Here are some of the biggest stories in philanthropy today, from the Warhol Foundation’s continued fight for freedom of expression to new revelations over Michael Bloomberg’s support for New York City-based arts institutions.
A sizeable gift from the Andy Warhol Foundation
The Andy Warhol Foundation for the Visual Arts today (June 8) announced a $7.5 million donation to non-profit Creative Capital.
Established in 1987 in accordance with Warhol’s will, the Warhol Foundation focuses on advancing the arts and preserving the late artist’s work. It also helped establish Creative Capital nearly 25 years ago, leading a fund-raising effort to create a new grant-making organization focused on artists after the termination of the individual grants program at the National Endowment for the Arts.
The foundation’s five-year commitment will support Creative Capital’s goals of supporting individuals in the art world. Since its founding in 1999, the non-profit has given out more than $55 million to more than 900 artists. “Creative Capital puts artists and innovation first,” said Joel Wachs, president of the Warhol Foundation, in a statement.
Creative Capital also focuses on defending freedom of expression, according to the foundation. The Warhol Foundation itself is actively involved in copyright debates within the art world. It recently lost a Supreme Court case in May over a photographer’s portrait of Prince used by Warhol in his work, a decision that could see tightened restrictions on interpretations of the fair-use doctrine and freedom of expression.
“This vital gift from the Warhol Foundation bolsters freedom of expression by enabling more diverse artists’ dreams to be realized and strengthens Creative Capital’s unique grassroots infrastructure to serve the most radical creators of our time,” said Creative Capital director Christine Kuan in a statement.
Revelations on Bloomberg’s support for the arts
Meanwhile, the New York Times yesterday (June 7) revealed that media tycoon and former New York City mayor Michael Bloomberg donated $130 million towards the Perelman Performing Arts Center, which is to open this September at Manhattan’s World Trade Center site.
He has now given more money towards the center than the $75 million donated by Ronald Perelman himself, the business billionaire for whom the building is named. The performing arts center is set to announce its first season later this month on June 14.
Bloomberg also donated a total of $130 million to the Shed, a cultural center in Hudson Yards, as of 2023, according to the New York Times. The center opened in 2019 after a $550 million fundraising campaign which saw $75 million donated by Bloomberg.
The philanthropist has long shown an interest in artwork and cultural institutions. His own extensive collection includes works from Warhol, Jasper Johns, Roy Lichtenstein and Henry Moore. The media billionaire has also been chairman of London’s Serpentine Galleries since 2014.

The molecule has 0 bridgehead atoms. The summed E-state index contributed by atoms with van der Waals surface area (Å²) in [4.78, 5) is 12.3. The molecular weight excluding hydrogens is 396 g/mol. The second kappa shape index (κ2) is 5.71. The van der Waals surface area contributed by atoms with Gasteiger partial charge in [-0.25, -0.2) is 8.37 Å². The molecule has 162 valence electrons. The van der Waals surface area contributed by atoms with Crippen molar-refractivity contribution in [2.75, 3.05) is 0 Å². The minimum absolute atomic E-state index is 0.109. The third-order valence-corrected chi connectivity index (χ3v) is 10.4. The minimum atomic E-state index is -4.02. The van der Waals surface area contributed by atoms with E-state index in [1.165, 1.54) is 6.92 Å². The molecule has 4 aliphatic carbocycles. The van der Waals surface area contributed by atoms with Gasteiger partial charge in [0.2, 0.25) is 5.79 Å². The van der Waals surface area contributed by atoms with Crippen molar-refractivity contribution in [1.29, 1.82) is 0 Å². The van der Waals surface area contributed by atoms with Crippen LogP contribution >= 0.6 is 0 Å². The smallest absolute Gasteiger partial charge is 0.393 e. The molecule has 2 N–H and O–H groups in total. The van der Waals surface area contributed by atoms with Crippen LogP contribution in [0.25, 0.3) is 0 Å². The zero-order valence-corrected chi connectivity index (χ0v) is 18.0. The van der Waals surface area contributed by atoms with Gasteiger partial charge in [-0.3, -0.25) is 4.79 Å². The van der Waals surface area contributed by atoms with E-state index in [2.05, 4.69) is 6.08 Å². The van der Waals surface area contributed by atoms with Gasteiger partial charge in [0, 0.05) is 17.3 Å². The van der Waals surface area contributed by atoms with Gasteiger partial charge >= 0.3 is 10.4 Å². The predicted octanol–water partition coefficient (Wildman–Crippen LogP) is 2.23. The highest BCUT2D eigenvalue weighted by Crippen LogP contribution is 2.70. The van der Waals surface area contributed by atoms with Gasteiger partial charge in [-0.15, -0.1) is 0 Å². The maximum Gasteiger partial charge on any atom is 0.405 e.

Recently pledging to donate his eponymous company to philanthropy, Bloomberg is an active proponent of local arts funding. In 2014 he launched the Public Art Challenge, giving out up to $1 million in grants for public art projects. Three years prior, his foundation Bloomberg Philanthropies joined a conglomerate that donated $11.5 million in funding to art projects across the country.
Bloomberg Philanthropies has additionally given millions to museums like the Museum of Modern Art, the Metropolitan Museum of Art and the Art Institute of Chicago in order to support technological developments.
Keep an eye out for donations from Buffett
Warren Buffett, another billionaire who has pledged to give away the majority of his net worth, is set to make his annual donations in the coming weeks.
The Berkshire Hathaway (BRK.A) CEO first announced his intention to donate the bulk of his fortune in 2006. He has since made yearly payments to five foundations including the Bill and Melinda Gates Foundation and the Susan Thompson Buffett Foundation, a non-profit formed by Buffett and re-named in honor of his late wife Susan Buffett. The remaining three foundations are run by Buffett’s children Howard, Susan and Peter.
Buffett’s donations are given in the form of Berkshire Hathaway B shares, with each foundation receiving five percent less stock each year. His 2023 donations, which are expected to occur in June or July, should total around $4.5 billion.
Buffett’s donations are expected to occur in June or July. Although a link discussing his 2006 pledges has recently been removed from the Berkshire Hathaway website, Debbie Bosanek, Buffett’s assistant, confirmed that the pledges are still applicable. “We take things down from our website occasionally,” she told Observer in an statement.
While the business magnate left the board of the Bill and Melinda Foundation in 2021 after 15 years as a trustee, Buffett clarified that he remains in good standing with the organization. “My goals are 100 percent in sync with those of the foundation, and my physical participation is in no way needed to achieve these goals,” he said in a 2021 letter discussing his annual donations.
He has also historically been one of the loudest advocates for charitable donations from the wealthy, co-founding the Giving Pledge in 2010 alongside Bill Gates and Melinda French Gates. The campaign, which has amassed 241 signees, urges billionaires to donate at least half their wealth to charity. “Too often, a vast collection of possessions ends up possessing its owner,” said Buffet in his pledge letter.